Every year, a new crop of restaurants continues to expand the universe of Southern food. In Asheville, for example, chefs John Fleer and Ashleigh Shanti began exploring the intersection where Appalachian cooking meets African-American traditions at Benne on Eagle, which opened this November. At Houston’s UB Preserv, which opened in May, chefs Chris Shepherd and Nick Wong showed diners a whole new way to cook collards. Those are two of the five restaurants, presented here in alphabetical order, that kept us excited this year—both to eat and to see where Southern food goes next.
How easy it is to fall hard for the progressive spirit of Asheville—a place of drum circles and street buskers, meditation retreats and organic food co-ops. If you love to eat and drink, you will likely gravitate toward that tangle of downtown-adjacent streets where such diverse outfits as Katie Button’s Spanish restaurant Cúrate, French Broad Chocolate Lounge, and Wicked Weed Brewing Pub lend a worldly personality to this Smoky Mountain town.
Yet like all Southern cities, the surface charm belies a complicated history. This area, long known as “The Block,” was once Asheville’s most prominent African-American neighborhood. From the 1920s through the 1990s it was a place of segregation but then also of pride, business, and community. The just-opened Foundry Hotel, set in The Block’s historic center, celebrates that history with its restaurant, Benne on Eagle.
Chef John Fleer and his firebrand chef de cuisine Ashleigh Shanti have devised a menu that draws on black Appalachian cooking, blending in West African tradition. Standouts include accara (black-eyed pea fritters) with sorghum mustard and piri piri yogurt, and spiced oxtail with curried onions—a nod to the popularity of oxtails at restaurants on The Block during its heyday. There may be pork ribs, but they’re first rubbed with ground ogbono, a seed popular in Nigerian cooking.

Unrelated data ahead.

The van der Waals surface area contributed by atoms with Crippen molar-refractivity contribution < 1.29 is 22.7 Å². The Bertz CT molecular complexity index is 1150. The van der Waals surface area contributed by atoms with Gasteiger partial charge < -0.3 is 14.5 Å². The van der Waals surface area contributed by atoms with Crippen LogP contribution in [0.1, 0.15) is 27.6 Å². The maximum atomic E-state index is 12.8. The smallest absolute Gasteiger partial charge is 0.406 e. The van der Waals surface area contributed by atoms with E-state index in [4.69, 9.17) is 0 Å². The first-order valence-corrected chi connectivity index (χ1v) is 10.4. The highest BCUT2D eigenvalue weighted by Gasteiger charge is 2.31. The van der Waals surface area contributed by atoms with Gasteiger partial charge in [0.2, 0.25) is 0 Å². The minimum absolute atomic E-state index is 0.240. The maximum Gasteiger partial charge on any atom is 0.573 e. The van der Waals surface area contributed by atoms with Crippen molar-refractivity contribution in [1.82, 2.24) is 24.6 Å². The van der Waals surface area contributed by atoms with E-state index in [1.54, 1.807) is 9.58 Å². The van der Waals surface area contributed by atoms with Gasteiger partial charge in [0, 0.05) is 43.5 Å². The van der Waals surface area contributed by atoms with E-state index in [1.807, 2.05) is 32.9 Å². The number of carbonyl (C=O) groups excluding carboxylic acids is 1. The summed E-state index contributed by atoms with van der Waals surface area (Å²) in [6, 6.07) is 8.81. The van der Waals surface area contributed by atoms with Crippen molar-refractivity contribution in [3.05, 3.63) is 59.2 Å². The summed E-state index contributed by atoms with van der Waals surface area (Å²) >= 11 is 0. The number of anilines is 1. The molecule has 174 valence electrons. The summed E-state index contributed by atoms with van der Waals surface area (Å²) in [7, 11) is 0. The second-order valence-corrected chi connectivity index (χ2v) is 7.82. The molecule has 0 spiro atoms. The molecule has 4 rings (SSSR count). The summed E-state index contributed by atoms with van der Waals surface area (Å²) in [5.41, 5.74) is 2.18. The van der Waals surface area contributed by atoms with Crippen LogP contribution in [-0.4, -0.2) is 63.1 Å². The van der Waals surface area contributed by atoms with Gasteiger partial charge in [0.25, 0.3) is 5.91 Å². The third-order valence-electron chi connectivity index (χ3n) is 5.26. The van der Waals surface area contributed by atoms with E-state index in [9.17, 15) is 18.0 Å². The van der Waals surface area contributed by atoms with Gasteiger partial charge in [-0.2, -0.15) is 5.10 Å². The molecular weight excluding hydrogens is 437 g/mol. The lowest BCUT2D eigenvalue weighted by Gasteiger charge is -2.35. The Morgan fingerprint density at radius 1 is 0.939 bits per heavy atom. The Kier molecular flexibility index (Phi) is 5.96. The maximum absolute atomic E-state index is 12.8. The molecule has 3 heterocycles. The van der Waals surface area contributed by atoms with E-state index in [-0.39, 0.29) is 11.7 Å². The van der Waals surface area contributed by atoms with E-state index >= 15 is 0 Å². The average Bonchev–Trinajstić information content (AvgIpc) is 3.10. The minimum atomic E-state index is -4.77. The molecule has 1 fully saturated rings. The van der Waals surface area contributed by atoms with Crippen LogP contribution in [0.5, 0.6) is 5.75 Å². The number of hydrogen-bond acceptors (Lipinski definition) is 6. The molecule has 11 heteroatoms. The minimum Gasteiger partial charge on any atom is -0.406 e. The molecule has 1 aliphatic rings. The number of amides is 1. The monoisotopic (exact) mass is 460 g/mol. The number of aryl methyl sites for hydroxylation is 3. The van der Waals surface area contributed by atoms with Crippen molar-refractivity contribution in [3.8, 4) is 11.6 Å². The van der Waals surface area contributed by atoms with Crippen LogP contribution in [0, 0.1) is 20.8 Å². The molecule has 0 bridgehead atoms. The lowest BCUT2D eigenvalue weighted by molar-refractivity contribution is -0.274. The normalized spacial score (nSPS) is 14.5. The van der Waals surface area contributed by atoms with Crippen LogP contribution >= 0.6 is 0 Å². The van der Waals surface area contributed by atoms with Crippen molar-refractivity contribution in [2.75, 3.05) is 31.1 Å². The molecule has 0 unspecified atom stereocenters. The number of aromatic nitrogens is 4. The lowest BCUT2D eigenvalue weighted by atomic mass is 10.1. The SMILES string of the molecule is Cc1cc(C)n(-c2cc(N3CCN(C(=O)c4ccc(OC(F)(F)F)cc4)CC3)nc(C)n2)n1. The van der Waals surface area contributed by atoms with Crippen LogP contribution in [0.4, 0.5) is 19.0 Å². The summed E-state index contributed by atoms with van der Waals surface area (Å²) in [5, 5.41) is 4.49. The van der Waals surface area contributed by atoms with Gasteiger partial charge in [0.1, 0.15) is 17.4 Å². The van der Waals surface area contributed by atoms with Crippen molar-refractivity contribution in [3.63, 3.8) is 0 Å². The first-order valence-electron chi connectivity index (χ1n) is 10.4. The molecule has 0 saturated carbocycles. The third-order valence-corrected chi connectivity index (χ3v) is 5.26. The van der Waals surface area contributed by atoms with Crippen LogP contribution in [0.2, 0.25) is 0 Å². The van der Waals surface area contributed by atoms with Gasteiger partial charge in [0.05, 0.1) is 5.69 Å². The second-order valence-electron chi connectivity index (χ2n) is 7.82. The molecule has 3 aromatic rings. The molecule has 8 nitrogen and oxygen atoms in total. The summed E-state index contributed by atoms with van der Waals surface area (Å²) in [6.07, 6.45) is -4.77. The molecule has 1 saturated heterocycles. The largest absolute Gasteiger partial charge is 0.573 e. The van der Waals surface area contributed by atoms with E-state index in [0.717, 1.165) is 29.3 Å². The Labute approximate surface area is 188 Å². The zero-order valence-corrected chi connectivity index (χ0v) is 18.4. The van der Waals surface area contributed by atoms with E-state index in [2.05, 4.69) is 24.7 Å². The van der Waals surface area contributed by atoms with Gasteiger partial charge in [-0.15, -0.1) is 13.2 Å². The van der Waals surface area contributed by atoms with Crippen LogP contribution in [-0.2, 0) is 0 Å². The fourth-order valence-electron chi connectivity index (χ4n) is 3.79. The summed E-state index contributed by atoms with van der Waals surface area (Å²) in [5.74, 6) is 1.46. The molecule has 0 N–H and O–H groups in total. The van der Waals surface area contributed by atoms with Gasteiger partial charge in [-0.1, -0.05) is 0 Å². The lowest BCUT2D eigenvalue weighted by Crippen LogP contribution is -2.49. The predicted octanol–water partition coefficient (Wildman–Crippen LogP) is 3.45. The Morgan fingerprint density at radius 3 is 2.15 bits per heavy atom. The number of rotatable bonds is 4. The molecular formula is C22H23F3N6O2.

“The menu is really intended to be a look backward to the West African roots of Southern food,” says Fleer, a chef by trade and a bookish historian by temperament, who owns the nearby favorite Rhubarb and was the longtime chef at Blackberry Farm. Helping him keep it real is Hanan Shabazz, who ran Shabazz Soul Food on Market Street in the 1960s. “Miss Hanan is famous for her fish cakes,” continues Fleer, “which we’re going to turn into a fish burger. She’s also working with the pastry chef to see if we can get close to her sweet potato pies and bean pies. Everyone says they were extraordinary.”
Opened: April 2018
If you’ve ever eaten at Rolf & Daughters—Phil Krajeck’s six-year-old spot in Nashville’s restaurant-packed Germantown neighborhood—you know that his handmade pastas are the come-ons and that his entrees are sexy. But his salads and vegetable-centered small plates, which thrum with an ever-surprising intensity of flavor, are what really earn your love.
For his sophomore effort, Folk, Krajeck moved across the Cumberland River to East Nashville and he follows basically the same menu format at Rolf & Daughters, replacing pasta with pizza. First consider those pizzas—prepared with the skills he learned working at Franny’s and Roberta’s in Brooklyn and with flours from two local mills he has delivered biweekly to keep at the peak of freshness. (“My goal was to find a really great wheat based on agriculture rather than the commodities market,” he says.) One pizza might arrive scattered with just-shucked clams, reduced clam cream, Japanese fish flakes, and chile oil; another rethinks the Hawaiian with spit-roasted pineapple, crushed tomato, pickled chiles, and mozzarella.
You also might flirt with a dry-aged New York strip basted in beef garum (fermented beef drippings) on the grill. But save yourself (or at least enough appetite) for the vegetable plates: Krajeck has real gift for building clean and impeccably seasonal ingredients that communicate without excess fat or salt. As long as it’s in season, look for his spiralized kohlrabi Caesar with shaved sheep’s milk and smoked trout roe. If you see squash on a Krajeck menu—say, sonca squash with marigolds, mizuna, buttermilk and pumpkin seeds—don’t think twice, just order.
If you visit Petra and the Beast looking for an appetizer, an entrée, and a hovering waiter, you’re out of luck. Most nights of the week, chef/owner Misti Norris takes orders at the counter and serves her boundary-pushing creations in the kind of paper boats that usually contain chili cheese fries. Then on Saturdays, she shoots the moon, offering a plated 14-course blowout meal built around whole-animal utilization and whatever she has curing and pickling in the kitchen.